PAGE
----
I am not aware of any person who, simply by virtue of geolocation, makes trusts decisions at the office. An office has walls and partitions to offer security and protection; yet, despite having additional gadgets like burglar alarms and security cameras, an office’s security is far more complex and – in essence – a “feature” of its workers.
When I walk into my office, I recognize my colleagues. I may recognize one of my colleague’s visitors, or understand that the new person in the office is my colleague’s visitor through inference by virtue of the relationship that they display. I trust my colleagues, but I have a different level of trust for them. My partners and I share the most information and, effectively, share “secrets.” I speak about other sensitive topics with my colleagues – topics not to be shared outside of the group of employees – but my colleagues are simply in a different “trust domain” than my partners.
To make it painfully clear, I recognize my colleagues through their trust profiles: their faces, mannerisms, gaits, heights, voices, and the myriad of other identifiers that – collectively – are unique to them. I also have implicit policies for what my trust level is for each colleague and share appropriate information with them according to my internal and sometimes company-wide policies. I do not recognize a person as my “partner” because that person happens to be in the right meeting room; likewise, I am not a simpleton who has elementary rules like “colleague 1 works at desk A” and “colleague 2 occupies desk B”. I cannot afford to be a simpleton: Among other reasons, my colleagues are mobile. They go in and out of the office. I interact with them all over the surrounding areas and, on occasion, in far-flung regions when at least some of us are travelling. My authentication of them and my “security posture” towards them requires a better than a location-based approach.
Moat be Disappearin’; Apps be Dispersin’
While most data centers are virtualized, they operate with the premise that what is inside the moat (firewall) can be trusted and what is outside cannot. To be fair, most internal networks are further segmented into VLANS or sequestered via VxLAN tagging. In nearly all data centers, an application’s identity – from a security perspective – is defined by an IP address and sometimes a port number, which is basically the application’s location. This used to work fine when applications were monolithic or had the classic three-tier architecture. There were very few moving parts, even with the mobility that virtualization enabled.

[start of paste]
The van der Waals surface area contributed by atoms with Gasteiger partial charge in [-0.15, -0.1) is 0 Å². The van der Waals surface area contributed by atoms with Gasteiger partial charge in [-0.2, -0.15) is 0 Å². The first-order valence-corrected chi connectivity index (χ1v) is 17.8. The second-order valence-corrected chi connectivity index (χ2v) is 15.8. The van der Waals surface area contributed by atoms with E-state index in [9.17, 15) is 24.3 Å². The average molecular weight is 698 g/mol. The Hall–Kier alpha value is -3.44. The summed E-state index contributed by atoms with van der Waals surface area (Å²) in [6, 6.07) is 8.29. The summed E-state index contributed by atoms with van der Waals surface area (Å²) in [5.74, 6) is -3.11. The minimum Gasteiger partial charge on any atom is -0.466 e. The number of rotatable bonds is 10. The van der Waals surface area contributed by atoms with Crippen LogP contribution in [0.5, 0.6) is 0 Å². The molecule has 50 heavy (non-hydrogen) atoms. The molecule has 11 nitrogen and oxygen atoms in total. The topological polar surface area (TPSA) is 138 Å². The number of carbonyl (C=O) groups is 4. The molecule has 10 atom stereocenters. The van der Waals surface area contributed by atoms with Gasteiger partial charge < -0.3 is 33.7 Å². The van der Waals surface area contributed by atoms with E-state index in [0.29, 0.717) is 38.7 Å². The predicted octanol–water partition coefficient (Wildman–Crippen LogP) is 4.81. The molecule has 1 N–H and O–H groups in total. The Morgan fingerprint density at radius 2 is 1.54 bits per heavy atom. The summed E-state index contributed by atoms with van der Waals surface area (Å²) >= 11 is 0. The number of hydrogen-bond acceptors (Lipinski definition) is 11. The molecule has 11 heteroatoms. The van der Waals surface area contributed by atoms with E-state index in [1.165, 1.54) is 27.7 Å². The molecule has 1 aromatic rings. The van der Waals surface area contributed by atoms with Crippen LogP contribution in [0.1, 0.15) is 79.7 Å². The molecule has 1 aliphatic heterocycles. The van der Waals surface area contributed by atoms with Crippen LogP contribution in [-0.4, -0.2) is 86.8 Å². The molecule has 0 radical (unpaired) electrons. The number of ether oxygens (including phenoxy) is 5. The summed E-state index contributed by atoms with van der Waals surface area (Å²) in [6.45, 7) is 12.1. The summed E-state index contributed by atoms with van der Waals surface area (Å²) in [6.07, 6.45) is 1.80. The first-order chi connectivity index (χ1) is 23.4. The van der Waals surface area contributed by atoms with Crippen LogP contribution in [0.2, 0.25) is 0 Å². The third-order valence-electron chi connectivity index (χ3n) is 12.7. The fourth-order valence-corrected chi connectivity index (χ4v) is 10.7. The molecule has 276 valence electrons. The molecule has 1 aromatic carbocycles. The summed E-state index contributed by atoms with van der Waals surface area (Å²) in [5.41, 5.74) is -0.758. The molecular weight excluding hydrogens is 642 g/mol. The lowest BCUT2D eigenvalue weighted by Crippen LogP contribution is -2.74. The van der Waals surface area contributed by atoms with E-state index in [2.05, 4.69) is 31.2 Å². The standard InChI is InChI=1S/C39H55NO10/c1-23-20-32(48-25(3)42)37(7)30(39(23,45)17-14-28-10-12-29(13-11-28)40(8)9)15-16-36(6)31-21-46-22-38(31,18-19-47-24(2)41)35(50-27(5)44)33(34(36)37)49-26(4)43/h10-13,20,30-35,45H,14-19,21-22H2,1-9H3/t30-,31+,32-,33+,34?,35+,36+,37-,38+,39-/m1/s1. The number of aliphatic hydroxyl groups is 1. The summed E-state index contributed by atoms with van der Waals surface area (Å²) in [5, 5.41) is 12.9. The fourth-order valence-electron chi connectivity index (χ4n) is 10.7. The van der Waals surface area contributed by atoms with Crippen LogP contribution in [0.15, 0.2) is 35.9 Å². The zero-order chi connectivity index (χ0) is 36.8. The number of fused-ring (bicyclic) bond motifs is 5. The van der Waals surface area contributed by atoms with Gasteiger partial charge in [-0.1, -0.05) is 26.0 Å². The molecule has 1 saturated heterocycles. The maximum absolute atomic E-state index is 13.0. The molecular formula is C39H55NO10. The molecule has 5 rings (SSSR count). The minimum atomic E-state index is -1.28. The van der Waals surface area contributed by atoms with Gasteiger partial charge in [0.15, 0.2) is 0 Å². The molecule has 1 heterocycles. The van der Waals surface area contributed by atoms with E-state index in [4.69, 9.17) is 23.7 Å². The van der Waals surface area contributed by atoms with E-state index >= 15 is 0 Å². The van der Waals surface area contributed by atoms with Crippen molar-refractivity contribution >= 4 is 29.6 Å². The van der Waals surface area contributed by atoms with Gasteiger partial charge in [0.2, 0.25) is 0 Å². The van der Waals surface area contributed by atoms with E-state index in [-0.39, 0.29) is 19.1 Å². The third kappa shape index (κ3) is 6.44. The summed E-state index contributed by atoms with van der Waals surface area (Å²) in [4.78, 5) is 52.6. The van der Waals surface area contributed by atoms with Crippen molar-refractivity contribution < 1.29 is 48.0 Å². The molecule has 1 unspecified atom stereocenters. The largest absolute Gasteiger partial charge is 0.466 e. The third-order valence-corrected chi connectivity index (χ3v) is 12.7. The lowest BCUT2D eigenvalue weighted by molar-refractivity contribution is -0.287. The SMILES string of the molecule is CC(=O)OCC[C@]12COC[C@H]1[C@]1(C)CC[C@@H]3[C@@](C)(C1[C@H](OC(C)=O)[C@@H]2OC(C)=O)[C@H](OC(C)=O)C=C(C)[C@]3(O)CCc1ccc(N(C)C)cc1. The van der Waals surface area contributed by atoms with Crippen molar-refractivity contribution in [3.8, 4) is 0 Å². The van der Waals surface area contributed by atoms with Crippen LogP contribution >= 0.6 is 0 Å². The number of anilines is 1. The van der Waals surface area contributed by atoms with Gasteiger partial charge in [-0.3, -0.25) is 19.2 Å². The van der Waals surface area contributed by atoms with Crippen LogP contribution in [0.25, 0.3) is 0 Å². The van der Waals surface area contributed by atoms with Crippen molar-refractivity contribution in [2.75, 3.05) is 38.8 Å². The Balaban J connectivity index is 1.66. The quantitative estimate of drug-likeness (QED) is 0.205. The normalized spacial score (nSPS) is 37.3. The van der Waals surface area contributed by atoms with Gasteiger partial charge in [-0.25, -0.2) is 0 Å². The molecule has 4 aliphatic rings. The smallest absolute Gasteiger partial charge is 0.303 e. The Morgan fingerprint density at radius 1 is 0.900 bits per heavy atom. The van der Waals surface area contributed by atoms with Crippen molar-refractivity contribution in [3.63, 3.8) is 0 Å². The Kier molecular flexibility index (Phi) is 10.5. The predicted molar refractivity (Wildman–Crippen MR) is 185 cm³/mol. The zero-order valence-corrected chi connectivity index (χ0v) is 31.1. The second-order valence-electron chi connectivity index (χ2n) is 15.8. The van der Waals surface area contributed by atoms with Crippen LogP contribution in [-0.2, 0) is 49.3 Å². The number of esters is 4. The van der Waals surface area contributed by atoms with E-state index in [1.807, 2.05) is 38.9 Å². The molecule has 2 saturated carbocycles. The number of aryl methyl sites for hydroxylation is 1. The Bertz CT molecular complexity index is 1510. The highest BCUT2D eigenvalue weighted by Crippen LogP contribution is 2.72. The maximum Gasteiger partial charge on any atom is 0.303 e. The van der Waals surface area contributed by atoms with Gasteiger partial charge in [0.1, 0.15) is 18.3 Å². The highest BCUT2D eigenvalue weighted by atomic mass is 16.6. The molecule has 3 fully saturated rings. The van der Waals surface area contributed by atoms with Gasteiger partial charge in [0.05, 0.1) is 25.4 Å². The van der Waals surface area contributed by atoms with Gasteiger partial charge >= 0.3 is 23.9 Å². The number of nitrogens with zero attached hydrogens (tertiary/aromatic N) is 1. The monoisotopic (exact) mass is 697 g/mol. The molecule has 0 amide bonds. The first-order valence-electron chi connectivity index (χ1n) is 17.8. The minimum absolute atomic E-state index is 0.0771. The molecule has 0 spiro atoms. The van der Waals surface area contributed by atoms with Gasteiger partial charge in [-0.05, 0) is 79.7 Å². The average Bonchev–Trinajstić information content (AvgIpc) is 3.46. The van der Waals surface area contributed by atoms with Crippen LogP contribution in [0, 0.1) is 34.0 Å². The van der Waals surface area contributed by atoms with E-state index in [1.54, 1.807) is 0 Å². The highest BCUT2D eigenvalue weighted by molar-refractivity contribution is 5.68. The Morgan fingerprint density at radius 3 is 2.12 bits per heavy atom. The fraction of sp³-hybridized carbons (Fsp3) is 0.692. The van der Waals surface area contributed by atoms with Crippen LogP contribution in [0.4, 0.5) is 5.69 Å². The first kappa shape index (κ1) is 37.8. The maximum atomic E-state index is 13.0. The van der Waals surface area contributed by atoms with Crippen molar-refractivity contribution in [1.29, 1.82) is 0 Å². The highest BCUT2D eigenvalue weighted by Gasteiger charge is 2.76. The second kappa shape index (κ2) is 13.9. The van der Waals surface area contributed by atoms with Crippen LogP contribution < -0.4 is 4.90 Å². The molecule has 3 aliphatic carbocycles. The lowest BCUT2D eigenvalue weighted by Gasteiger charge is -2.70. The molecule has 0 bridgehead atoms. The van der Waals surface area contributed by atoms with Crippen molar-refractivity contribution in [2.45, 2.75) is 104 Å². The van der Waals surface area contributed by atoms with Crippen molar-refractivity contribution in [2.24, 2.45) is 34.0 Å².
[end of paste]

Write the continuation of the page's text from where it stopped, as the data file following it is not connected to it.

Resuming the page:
However, we notice two key trends (that have been a long time) coming: first, the data center perimeter is disappearing; second, applications are being disaggregated. Jack Danahy, IBM’s Director of Advanced Security, succinctly explains the reasons behind the disappearing moat: “Broad adoption of enablers in mobile and cloud technology and increased access brought by social media have forever removed even the illusion of this defensible perimeter.” [source] To underscore the point, try the following experiment on your iPhone: Simply move an email from your corporate to your personal account using the iOS interface. Done. Yes, your handheld device is a bridge. In a midsize company, there are hundreds, if not thousands, of those bridges, and this is only one moderately visible chink in the erstwhile corporate IT armor.
And as stated in my previous blog, there is a general shift towards microservice architecture because smaller services enhance cohesion and make it easier to produce robust, reliable, and reusable code. In essence, microservices disaggregate monolithic blobs into more manageable code that, at scale, run more efficiently and are easier to maintain and upgrade. “At scale” is code for “cloud native,” meaning designed to run on an elastic infrastructure, frequently hosted, and often in a zero-trust environment.
You might question why, with so many risks, we are accepting of the fact that moats are disappearing and applications are dispersing. The answer is quite simple: By letting go of the perimeter and building apps for the cloud, the bias is for making the business run faster and become more agile. In this brave new world, we are running faster, but we are not running safer.
Security has been an afterthought when it comes to cloud-native applications. The crux of legacy data center security mechanisms is that they use location (IP addresses and port numbers) as a proxy for identity, to which they apply various access control rules. Microservice are often ephemeral and, by definition, rapidly and frequently change the topology. Moreover, “location” is no longer bound to a single data center; the disaggregated application is a swarm and swarms operating in the cloud have little regard for borders.
Securing the cloud-native app, therefore, requires new thinking and beyond retrofitting legacy solutions to new application architectures. Just as we govern our office behavior and information sharing policies by environmental context and attributes, we need to think about application security in terms of authentication and authorization. This approach allows applying security policy at scale to distributed software regardless of the comprising microservices’ “location.” At Aporeto, our mission is to build this foundation for modern applications, a foundation that is based on Trust-Centric Security. Stay tuned as we share more of our thinking in the coming weeks.